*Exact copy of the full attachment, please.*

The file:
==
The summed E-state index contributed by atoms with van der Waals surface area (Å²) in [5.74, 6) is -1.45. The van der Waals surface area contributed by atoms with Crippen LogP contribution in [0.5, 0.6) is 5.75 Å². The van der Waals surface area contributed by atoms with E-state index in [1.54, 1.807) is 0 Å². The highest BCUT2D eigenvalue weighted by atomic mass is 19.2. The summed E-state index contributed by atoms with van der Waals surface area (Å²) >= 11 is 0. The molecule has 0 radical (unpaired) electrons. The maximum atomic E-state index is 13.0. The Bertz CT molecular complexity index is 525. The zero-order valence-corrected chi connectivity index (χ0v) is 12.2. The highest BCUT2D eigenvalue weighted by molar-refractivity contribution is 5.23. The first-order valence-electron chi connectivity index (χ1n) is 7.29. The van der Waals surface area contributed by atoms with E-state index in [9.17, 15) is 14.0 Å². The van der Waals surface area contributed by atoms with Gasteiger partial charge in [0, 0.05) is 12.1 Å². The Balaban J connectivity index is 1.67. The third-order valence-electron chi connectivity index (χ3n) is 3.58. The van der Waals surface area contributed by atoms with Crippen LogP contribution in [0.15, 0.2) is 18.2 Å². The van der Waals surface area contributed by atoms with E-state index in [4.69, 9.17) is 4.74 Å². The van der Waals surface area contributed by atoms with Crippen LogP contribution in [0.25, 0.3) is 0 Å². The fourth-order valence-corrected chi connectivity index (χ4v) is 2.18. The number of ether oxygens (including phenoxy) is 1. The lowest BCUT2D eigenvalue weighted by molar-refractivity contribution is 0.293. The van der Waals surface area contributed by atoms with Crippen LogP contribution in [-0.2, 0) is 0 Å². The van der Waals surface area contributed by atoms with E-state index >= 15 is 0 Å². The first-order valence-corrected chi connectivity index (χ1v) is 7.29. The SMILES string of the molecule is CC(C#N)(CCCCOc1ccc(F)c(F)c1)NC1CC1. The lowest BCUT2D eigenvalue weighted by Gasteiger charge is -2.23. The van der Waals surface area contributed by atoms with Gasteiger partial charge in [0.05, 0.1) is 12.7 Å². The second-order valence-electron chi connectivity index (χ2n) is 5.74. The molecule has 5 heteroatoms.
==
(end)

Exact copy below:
The summed E-state index contributed by atoms with van der Waals surface area (Å²) in [5.74, 6) is -1.45. The van der Waals surface area contributed by atoms with Crippen LogP contribution in [0.5, 0.6) is 5.75 Å². The van der Waals surface area contributed by atoms with E-state index in [1.54, 1.807) is 0 Å². The highest BCUT2D eigenvalue weighted by atomic mass is 19.2. The summed E-state index contributed by atoms with van der Waals surface area (Å²) >= 11 is 0. The molecule has 0 radical (unpaired) electrons. The maximum atomic E-state index is 13.0. The Bertz CT molecular complexity index is 525. The zero-order valence-corrected chi connectivity index (χ0v) is 12.2. The highest BCUT2D eigenvalue weighted by molar-refractivity contribution is 5.23. The first-order valence-electron chi connectivity index (χ1n) is 7.29. The van der Waals surface area contributed by atoms with E-state index in [9.17, 15) is 14.0 Å². The van der Waals surface area contributed by atoms with Gasteiger partial charge in [0, 0.05) is 12.1 Å². The Balaban J connectivity index is 1.67. The third-order valence-electron chi connectivity index (χ3n) is 3.58. The van der Waals surface area contributed by atoms with Crippen LogP contribution in [0.15, 0.2) is 18.2 Å². The van der Waals surface area contributed by atoms with E-state index in [4.69, 9.17) is 4.74 Å². The van der Waals surface area contributed by atoms with Crippen LogP contribution in [0.25, 0.3) is 0 Å². The fourth-order valence-corrected chi connectivity index (χ4v) is 2.18. The number of ether oxygens (including phenoxy) is 1. The lowest BCUT2D eigenvalue weighted by molar-refractivity contribution is 0.293. The van der Waals surface area contributed by atoms with Crippen LogP contribution in [-0.2, 0) is 0 Å². The van der Waals surface area contributed by atoms with E-state index >= 15 is 0 Å². The first-order valence-corrected chi connectivity index (χ1v) is 7.29. The SMILES string of the molecule is CC(C#N)(CCCCOc1ccc(F)c(F)c1)NC1CC1. The lowest BCUT2D eigenvalue weighted by Gasteiger charge is -2.23. The van der Waals surface area contributed by atoms with Gasteiger partial charge in [0.05, 0.1) is 12.7 Å². The second-order valence-electron chi connectivity index (χ2n) is 5.74. The molecule has 5 heteroatoms.